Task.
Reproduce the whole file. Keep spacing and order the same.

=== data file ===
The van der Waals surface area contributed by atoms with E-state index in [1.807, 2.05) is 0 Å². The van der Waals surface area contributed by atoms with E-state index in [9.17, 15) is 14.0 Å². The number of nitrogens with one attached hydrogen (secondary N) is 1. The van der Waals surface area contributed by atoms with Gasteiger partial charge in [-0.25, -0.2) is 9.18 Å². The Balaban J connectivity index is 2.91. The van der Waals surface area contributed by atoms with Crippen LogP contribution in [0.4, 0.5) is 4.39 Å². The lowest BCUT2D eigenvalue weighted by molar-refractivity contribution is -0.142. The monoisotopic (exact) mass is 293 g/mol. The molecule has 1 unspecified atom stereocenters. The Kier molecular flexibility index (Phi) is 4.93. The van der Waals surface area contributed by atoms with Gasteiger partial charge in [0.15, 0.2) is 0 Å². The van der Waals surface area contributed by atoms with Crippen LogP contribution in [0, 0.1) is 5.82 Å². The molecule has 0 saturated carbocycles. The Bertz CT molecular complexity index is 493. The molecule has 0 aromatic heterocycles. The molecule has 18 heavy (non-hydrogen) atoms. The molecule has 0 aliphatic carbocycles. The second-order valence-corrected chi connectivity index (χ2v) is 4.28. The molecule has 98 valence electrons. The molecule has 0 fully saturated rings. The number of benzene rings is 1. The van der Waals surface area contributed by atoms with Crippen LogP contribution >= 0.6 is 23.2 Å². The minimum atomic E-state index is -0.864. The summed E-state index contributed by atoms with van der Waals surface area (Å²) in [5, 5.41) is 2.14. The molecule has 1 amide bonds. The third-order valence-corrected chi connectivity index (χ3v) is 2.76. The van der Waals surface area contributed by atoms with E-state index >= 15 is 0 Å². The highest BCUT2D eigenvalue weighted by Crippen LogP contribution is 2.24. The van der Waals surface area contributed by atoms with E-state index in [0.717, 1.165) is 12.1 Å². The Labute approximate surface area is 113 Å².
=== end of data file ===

The van der Waals surface area contributed by atoms with E-state index in [1.807, 2.05) is 0 Å². The van der Waals surface area contributed by atoms with E-state index in [9.17, 15) is 14.0 Å². The number of nitrogens with one attached hydrogen (secondary N) is 1. The van der Waals surface area contributed by atoms with Gasteiger partial charge in [-0.25, -0.2) is 9.18 Å². The Balaban J connectivity index is 2.91. The van der Waals surface area contributed by atoms with Crippen LogP contribution in [0.4, 0.5) is 4.39 Å². The lowest BCUT2D eigenvalue weighted by molar-refractivity contribution is -0.142. The monoisotopic (exact) mass is 293 g/mol. The molecule has 1 unspecified atom stereocenters. The Kier molecular flexibility index (Phi) is 4.93. The van der Waals surface area contributed by atoms with Gasteiger partial charge in [0.15, 0.2) is 0 Å². The van der Waals surface area contributed by atoms with Crippen LogP contribution in [0, 0.1) is 5.82 Å². The molecule has 0 saturated carbocycles. The Bertz CT molecular complexity index is 493. The molecule has 0 aromatic heterocycles. The molecule has 18 heavy (non-hydrogen) atoms. The molecule has 0 aliphatic carbocycles. The second-order valence-corrected chi connectivity index (χ2v) is 4.28. The molecule has 98 valence electrons. The molecule has 0 fully saturated rings. The number of benzene rings is 1. The van der Waals surface area contributed by atoms with Crippen LogP contribution >= 0.6 is 23.2 Å². The minimum atomic E-state index is -0.864. The summed E-state index contributed by atoms with van der Waals surface area (Å²) in [5, 5.41) is 2.14. The molecule has 1 amide bonds. The third-order valence-corrected chi connectivity index (χ3v) is 2.76. The van der Waals surface area contributed by atoms with E-state index >= 15 is 0 Å². The highest BCUT2D eigenvalue weighted by Crippen LogP contribution is 2.24. The van der Waals surface area contributed by atoms with E-state index in [0.717, 1.165) is 12.1 Å². The Labute approximate surface area is 113 Å².